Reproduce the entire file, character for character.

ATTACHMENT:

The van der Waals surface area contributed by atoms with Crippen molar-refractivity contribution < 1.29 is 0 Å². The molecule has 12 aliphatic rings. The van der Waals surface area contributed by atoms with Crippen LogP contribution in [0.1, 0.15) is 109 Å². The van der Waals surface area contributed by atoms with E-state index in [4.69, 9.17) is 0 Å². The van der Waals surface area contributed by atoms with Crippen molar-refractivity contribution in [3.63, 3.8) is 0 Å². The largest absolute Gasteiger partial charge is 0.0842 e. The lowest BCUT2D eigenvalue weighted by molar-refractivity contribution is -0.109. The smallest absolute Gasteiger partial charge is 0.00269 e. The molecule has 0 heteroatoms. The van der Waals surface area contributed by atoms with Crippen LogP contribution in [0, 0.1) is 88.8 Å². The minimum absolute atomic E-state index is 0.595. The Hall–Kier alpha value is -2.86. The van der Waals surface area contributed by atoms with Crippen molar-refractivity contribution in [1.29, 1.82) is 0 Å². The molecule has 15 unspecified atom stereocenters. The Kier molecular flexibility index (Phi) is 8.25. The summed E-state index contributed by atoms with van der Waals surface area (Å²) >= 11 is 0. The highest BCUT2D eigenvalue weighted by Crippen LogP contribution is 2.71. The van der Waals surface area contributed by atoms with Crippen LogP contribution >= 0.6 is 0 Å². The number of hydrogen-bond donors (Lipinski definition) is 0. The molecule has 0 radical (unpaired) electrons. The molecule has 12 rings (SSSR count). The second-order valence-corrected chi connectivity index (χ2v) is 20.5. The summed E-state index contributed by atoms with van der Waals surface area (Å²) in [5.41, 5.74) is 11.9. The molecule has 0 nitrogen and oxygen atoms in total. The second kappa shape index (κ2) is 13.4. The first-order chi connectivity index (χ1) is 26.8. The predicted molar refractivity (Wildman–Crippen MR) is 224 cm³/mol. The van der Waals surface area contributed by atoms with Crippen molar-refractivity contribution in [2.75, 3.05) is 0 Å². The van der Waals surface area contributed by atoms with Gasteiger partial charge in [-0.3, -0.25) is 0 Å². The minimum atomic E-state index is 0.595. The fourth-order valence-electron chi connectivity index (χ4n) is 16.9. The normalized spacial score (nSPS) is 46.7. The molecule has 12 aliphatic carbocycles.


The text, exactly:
The van der Waals surface area contributed by atoms with Crippen molar-refractivity contribution < 1.29 is 0 Å². The molecule has 12 aliphatic rings. The van der Waals surface area contributed by atoms with Crippen LogP contribution in [0.1, 0.15) is 109 Å². The van der Waals surface area contributed by atoms with E-state index in [4.69, 9.17) is 0 Å². The van der Waals surface area contributed by atoms with Crippen molar-refractivity contribution in [3.63, 3.8) is 0 Å². The largest absolute Gasteiger partial charge is 0.0842 e. The lowest BCUT2D eigenvalue weighted by molar-refractivity contribution is -0.109. The smallest absolute Gasteiger partial charge is 0.00269 e. The molecule has 0 heteroatoms. The van der Waals surface area contributed by atoms with Crippen LogP contribution in [0, 0.1) is 88.8 Å². The minimum absolute atomic E-state index is 0.595. The Hall–Kier alpha value is -2.86. The van der Waals surface area contributed by atoms with Crippen molar-refractivity contribution in [1.29, 1.82) is 0 Å². The molecule has 15 unspecified atom stereocenters. The Kier molecular flexibility index (Phi) is 8.25. The summed E-state index contributed by atoms with van der Waals surface area (Å²) >= 11 is 0. The highest BCUT2D eigenvalue weighted by Crippen LogP contribution is 2.71. The van der Waals surface area contributed by atoms with Crippen LogP contribution >= 0.6 is 0 Å². The number of hydrogen-bond donors (Lipinski definition) is 0. The molecule has 0 radical (unpaired) electrons. The molecule has 12 rings (SSSR count). The second-order valence-corrected chi connectivity index (χ2v) is 20.5. The summed E-state index contributed by atoms with van der Waals surface area (Å²) in [5.41, 5.74) is 11.9. The molecule has 0 nitrogen and oxygen atoms in total. The second kappa shape index (κ2) is 13.4. The first-order chi connectivity index (χ1) is 26.8. The predicted molar refractivity (Wildman–Crippen MR) is 224 cm³/mol. The van der Waals surface area contributed by atoms with Crippen molar-refractivity contribution in [2.75, 3.05) is 0 Å². The van der Waals surface area contributed by atoms with Gasteiger partial charge in [-0.3, -0.25) is 0 Å². The minimum atomic E-state index is 0.595. The fourth-order valence-electron chi connectivity index (χ4n) is 16.9. The normalized spacial score (nSPS) is 46.7. The molecule has 12 aliphatic carbocycles.